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Education, Social Cohesion and Economic Growth

  • Gradstein, Mark
  • Justman, Moshe

Analysis of the contribution of education to growth through its role in promoting a common culture indicates that when different cultural groups separately determine the social content of their school curricula excessive polarization can result, with less than optimal growth. The optimal trajectory involves a gradual, reciprocal convergence of school curricula towards the middle ground. This may be difficult to implement in a political context in which all agents are identified with one group or another. When curricula are determined by legislative bargaining, centralization of schooling may result in overly rapid homogenization in some cases, and - perhaps surprisingly - excessive polarization in others.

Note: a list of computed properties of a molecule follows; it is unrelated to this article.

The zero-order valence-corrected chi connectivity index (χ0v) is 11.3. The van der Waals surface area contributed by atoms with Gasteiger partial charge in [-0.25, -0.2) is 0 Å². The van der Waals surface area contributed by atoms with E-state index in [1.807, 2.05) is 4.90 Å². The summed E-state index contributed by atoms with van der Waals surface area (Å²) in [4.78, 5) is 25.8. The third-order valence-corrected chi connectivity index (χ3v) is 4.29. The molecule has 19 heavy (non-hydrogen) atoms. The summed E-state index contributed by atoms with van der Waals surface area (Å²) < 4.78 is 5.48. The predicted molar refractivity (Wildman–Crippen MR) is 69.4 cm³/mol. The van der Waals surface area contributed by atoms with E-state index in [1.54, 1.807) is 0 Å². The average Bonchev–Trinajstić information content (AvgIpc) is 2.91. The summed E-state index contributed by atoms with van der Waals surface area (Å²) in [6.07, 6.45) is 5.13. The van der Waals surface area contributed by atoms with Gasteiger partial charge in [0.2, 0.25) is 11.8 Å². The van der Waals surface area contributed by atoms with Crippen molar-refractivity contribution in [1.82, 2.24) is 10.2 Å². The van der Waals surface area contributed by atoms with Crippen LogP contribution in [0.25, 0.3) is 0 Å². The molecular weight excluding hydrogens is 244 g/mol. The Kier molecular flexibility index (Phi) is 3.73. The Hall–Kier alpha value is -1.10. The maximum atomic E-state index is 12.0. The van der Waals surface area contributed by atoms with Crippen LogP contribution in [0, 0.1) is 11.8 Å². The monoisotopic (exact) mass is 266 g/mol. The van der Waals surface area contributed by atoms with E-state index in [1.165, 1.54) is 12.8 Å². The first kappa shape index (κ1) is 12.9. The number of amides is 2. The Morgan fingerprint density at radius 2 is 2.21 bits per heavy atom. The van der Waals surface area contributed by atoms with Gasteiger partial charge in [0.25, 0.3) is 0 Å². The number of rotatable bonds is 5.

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Paper provided by C.E.P.R. Discussion Papers in its series CEPR Discussion Papers with number 2773.

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Date of creation: Apr 2001
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Handle: RePEc:cpr:ceprdp:2773
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